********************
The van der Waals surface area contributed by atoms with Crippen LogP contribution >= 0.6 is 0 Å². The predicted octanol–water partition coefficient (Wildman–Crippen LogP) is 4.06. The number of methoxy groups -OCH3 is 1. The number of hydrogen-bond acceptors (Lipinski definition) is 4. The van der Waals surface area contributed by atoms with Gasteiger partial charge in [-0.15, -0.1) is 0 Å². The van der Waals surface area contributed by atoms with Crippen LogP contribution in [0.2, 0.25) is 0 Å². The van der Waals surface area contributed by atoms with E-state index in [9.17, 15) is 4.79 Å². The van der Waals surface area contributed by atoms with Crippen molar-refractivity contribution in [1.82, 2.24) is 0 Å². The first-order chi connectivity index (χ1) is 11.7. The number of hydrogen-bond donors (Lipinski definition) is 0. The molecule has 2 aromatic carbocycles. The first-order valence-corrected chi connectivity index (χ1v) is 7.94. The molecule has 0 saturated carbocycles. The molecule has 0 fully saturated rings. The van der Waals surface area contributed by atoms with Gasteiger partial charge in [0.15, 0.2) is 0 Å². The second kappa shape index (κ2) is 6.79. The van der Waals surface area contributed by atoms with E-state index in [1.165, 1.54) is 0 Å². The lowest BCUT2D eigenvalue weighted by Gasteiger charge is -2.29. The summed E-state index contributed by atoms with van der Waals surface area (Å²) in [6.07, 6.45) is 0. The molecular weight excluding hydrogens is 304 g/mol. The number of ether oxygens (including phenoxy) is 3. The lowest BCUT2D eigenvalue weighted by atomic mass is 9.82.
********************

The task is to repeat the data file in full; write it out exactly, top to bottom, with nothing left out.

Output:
The van der Waals surface area contributed by atoms with Crippen LogP contribution >= 0.6 is 0 Å². The predicted octanol–water partition coefficient (Wildman–Crippen LogP) is 4.06. The number of methoxy groups -OCH3 is 1. The number of hydrogen-bond acceptors (Lipinski definition) is 4. The van der Waals surface area contributed by atoms with Gasteiger partial charge in [-0.15, -0.1) is 0 Å². The van der Waals surface area contributed by atoms with Crippen LogP contribution in [0.2, 0.25) is 0 Å². The van der Waals surface area contributed by atoms with E-state index in [9.17, 15) is 4.79 Å². The van der Waals surface area contributed by atoms with Crippen molar-refractivity contribution in [1.82, 2.24) is 0 Å². The first-order chi connectivity index (χ1) is 11.7. The number of hydrogen-bond donors (Lipinski definition) is 0. The molecule has 2 aromatic carbocycles. The first-order valence-corrected chi connectivity index (χ1v) is 7.94. The molecule has 0 saturated carbocycles. The molecule has 0 fully saturated rings. The van der Waals surface area contributed by atoms with Gasteiger partial charge in [0.15, 0.2) is 0 Å². The second kappa shape index (κ2) is 6.79. The van der Waals surface area contributed by atoms with E-state index in [1.165, 1.54) is 0 Å². The lowest BCUT2D eigenvalue weighted by Gasteiger charge is -2.29. The summed E-state index contributed by atoms with van der Waals surface area (Å²) in [6.07, 6.45) is 0. The molecular weight excluding hydrogens is 304 g/mol. The number of ether oxygens (including phenoxy) is 3. The lowest BCUT2D eigenvalue weighted by atomic mass is 9.82.